Monday, January 29, 2018 / by Sean Zanganeh
Are you considering purchasing a home that has an easement, but you’re not sure how it will affect you? Are you worried that it’s something that could cause you problems down the line? Are you confused about what an easement even is? Here’s what you need to know.
What is an easement?
An easement is the legal right to use someone else’s land for a specific purpose. You may see the term from time to time in listings as you search for homes. Before purchasing a home it’s essential to know about any existing easements on the property and how they may affect your usage of it. Easements can be granted to entities like utility companies or even to individuals such as your neighbors.
How do you know if there is an easement?
Easements are usually filed with the local assessor’s office. If you do a title search for the property, the easement will show up as well. You can hire a title insurance company or a private title searcher to do this for you, or you can review the deed to the property yourself, which you can obtain from the county clerk or recorder. You can also contact the county or city’s zoning department; they will have surveys and plot maps that detail the easement. The local utility company or other entity with easement rights will also have information regarding the easement.
What are the types of easements?
While there many different types of easements, here is a brief overview of the types of easements you may encounter in your home search.
- Right of way – This type of easement allows people to pass through your property, typically to a play area, park or lake. Sometimes, this can include a neighbor’s driveway if it is necessary to cross through your property in order to reach another.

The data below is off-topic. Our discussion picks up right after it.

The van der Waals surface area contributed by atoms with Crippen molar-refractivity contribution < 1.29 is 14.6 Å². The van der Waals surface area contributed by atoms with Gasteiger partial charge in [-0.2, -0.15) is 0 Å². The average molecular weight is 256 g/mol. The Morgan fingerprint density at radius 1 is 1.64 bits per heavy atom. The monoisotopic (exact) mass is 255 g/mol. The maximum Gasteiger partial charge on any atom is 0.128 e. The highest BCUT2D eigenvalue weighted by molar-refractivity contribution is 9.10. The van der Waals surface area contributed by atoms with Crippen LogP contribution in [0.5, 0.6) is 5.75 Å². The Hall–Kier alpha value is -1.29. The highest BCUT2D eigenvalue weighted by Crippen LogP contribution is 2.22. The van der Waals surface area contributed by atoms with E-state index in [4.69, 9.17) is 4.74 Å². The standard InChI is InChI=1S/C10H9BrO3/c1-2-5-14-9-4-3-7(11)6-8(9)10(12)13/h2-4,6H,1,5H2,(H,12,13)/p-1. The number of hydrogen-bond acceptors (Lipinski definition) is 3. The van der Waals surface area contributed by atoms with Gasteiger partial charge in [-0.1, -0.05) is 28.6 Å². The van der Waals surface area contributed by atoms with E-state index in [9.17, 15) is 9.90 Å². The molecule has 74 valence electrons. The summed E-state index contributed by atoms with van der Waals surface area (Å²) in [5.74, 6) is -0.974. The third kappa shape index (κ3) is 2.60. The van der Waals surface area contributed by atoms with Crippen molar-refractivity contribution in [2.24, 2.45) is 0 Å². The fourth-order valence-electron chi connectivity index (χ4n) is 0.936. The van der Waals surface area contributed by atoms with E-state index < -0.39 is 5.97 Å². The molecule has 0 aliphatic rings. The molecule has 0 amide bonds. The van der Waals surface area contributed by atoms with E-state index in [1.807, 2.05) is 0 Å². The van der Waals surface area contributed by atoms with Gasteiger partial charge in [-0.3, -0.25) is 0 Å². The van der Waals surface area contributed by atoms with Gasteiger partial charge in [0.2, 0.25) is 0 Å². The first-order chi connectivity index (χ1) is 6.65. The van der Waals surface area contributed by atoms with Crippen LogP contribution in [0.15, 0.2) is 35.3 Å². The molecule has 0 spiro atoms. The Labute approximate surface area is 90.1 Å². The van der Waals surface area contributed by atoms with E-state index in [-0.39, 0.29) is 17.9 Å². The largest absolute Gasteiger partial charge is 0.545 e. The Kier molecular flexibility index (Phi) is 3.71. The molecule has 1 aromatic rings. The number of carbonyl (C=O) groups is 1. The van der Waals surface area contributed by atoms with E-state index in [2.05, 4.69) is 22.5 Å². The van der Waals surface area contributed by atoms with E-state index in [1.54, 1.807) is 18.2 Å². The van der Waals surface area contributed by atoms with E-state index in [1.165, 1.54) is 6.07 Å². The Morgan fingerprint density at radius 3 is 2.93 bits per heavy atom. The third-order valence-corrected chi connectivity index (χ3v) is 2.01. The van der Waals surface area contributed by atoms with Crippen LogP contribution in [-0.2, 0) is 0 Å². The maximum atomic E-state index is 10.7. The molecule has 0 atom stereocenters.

- Utility easements – These easements are generally the most common and are granted to utility companies or the city. They often don’t impact your day-to-day living, and are in place simply to prevent your interference with their use.
What if there is a dispute over an easement?
As a property owner, you may not interfere with the use of a legal easement. If you do, you could be held accountable for damages or even be taken to court. If you find that you are involved in a dispute regarding an easement, you should seek the advice of an experienced local real estate lawyer. Laws vary from location to location, so it’s essential to find out the appropriate details that are applied to your specific situation. While most legal easements are written documents, there are cases where unwritten easements can legally be created through particular circumstances, and the laws can be complex. You’ll definitely want reliable advice from someone knowledgeable that you can trust.
While easements may be a little complicated or cause confusion, they are a normal part of many real estate transactions. The most important thing you can do should you decide to purchase a property with an existing easement is to understand what it entails and abide by those determinations.
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